GIMP *final* release for Gutsy?
randall at songshu.org
Tue Nov 13 07:06:01 UTC 2007
Aaron C. de Bruyn wrote:
>> Aaron C. de Bruyn:
>>> It boils down to this: If users aren't running into bugs, why repackage?
>> Because having “Release Conadidate” on the splash screen and “rc” in the
>> About box gives users the impression that this is not a trustworthy,
>> final version of GIMP.
> Kinda like how hundreds of thousands of people used the old ICQ 99b (or whatever the version was) client that was listed as a 'beta' for years.
> ...or how people used the beta version of gmail.
> I honestly didn't notice that GIMP said "Release Candidate" on the splash screen until this discussion came up, and I use it daily.
> My wife also uses it daily, and she's not a geek like me--just a home user. She never realized it either. Maybe we're just completely oblivious.
> But I think most people won't care what it says--they'll just run it.
> ...of course someone else pointed out that it actually says "Release Conadidate" instead of 'candidate'. Heck--I missed that too. But that's something that should be fixed. Just because it says Beta or Release Candidate or isn't a final version is not a reason to update the package.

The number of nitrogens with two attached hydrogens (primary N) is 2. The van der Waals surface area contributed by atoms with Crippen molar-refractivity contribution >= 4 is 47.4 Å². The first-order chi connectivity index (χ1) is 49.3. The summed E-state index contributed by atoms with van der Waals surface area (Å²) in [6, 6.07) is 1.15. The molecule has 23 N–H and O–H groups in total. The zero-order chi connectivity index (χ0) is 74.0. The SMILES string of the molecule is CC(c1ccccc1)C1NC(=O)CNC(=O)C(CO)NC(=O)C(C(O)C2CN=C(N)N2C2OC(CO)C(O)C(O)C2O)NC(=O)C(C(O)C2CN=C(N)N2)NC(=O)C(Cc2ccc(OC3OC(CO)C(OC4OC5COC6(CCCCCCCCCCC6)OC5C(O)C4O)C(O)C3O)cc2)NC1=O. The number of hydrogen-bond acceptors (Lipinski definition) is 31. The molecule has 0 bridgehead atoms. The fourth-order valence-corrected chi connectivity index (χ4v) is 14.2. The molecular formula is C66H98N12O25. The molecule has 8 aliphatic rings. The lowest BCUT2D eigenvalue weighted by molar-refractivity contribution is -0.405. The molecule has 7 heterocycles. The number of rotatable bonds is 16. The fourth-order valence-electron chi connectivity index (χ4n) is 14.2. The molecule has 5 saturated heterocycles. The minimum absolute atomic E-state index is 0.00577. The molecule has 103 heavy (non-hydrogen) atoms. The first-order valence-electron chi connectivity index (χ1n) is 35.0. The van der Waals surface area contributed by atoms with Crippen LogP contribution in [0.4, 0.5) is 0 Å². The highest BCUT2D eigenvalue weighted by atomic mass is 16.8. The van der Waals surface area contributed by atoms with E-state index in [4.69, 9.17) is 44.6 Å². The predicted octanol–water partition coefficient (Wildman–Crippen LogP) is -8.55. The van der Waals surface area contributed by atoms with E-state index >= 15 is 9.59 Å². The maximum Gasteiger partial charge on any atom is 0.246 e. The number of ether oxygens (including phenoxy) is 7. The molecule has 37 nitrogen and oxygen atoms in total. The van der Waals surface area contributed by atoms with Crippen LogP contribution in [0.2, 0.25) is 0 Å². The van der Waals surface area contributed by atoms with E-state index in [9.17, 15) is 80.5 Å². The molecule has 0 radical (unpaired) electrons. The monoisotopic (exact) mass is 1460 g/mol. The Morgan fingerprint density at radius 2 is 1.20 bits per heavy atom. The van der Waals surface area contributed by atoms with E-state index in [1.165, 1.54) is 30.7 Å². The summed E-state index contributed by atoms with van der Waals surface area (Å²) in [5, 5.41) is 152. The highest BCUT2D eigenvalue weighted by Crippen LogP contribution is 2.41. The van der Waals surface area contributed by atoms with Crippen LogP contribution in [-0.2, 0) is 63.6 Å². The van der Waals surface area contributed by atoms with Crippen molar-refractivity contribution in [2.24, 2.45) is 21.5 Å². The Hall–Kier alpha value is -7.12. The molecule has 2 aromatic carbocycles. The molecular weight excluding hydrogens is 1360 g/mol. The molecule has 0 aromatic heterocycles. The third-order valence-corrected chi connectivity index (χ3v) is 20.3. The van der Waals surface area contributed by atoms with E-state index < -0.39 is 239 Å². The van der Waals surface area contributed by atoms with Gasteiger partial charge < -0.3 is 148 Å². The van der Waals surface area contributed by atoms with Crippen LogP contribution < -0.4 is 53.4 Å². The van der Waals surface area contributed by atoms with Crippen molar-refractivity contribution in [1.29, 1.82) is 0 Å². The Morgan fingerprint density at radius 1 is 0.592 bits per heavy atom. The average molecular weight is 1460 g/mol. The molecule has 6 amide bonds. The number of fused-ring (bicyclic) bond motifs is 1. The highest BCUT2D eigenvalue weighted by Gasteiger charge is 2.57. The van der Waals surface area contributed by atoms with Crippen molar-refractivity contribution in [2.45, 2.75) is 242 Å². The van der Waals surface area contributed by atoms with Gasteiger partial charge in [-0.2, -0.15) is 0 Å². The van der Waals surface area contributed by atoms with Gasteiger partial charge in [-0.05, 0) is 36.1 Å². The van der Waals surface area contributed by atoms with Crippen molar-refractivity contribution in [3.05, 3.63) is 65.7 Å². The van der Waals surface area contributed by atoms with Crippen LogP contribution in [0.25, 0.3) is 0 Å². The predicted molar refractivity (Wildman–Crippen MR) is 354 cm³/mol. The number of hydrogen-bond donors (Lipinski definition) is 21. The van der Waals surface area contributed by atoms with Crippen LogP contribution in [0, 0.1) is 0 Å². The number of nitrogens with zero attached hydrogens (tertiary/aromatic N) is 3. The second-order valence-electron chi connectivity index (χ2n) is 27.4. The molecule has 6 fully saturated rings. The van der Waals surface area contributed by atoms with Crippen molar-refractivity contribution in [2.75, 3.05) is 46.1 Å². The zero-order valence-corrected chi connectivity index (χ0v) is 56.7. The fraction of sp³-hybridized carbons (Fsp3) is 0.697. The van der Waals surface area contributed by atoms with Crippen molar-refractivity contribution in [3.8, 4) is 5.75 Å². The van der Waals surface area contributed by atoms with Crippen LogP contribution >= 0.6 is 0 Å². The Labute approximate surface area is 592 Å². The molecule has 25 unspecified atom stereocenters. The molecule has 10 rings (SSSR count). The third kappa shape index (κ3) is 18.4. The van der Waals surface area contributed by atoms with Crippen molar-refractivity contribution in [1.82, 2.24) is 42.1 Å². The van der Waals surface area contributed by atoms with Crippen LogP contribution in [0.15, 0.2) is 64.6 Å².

> Even the final, officially approved, non release candidate version will have bugs. ...and they will have to be fixed. So why not just fix the bugs when they are reported.
> I'm not trying to be a jerk--I just don't see the point in updating because of the version string.
> I do see a point in updating due to a bug.
we all know that version numbers don't matter and especially in the OSS
world where there is no commercial reason to bump to a .0 number just to
make it look stable, and for myself i could not care less wich version
it has as long as it works. (there are numerous times i had bugs and
crashes in so called "stable releases")
but then again, everybody on this mailing list is not the target
audience for "bug #1" and if Ubuntu is aiming for allround usage by the
masses, some things can be learned from the competitors by spending some
more time on presentation of the product.
the whole purpose of Ubuntu is to bring a polished and shining desktop
experience for the non-techie end user who cares more about pretty
colours then the underlying processes, otherwise they might as well run
i must say that Ubuntu has come a long way in achieving this, but the
"Release Conadidate" definetely shows that improves still need to be
made, the appearance of a splash screen is not something to be judged by
a developer but by the Canonical art commision.
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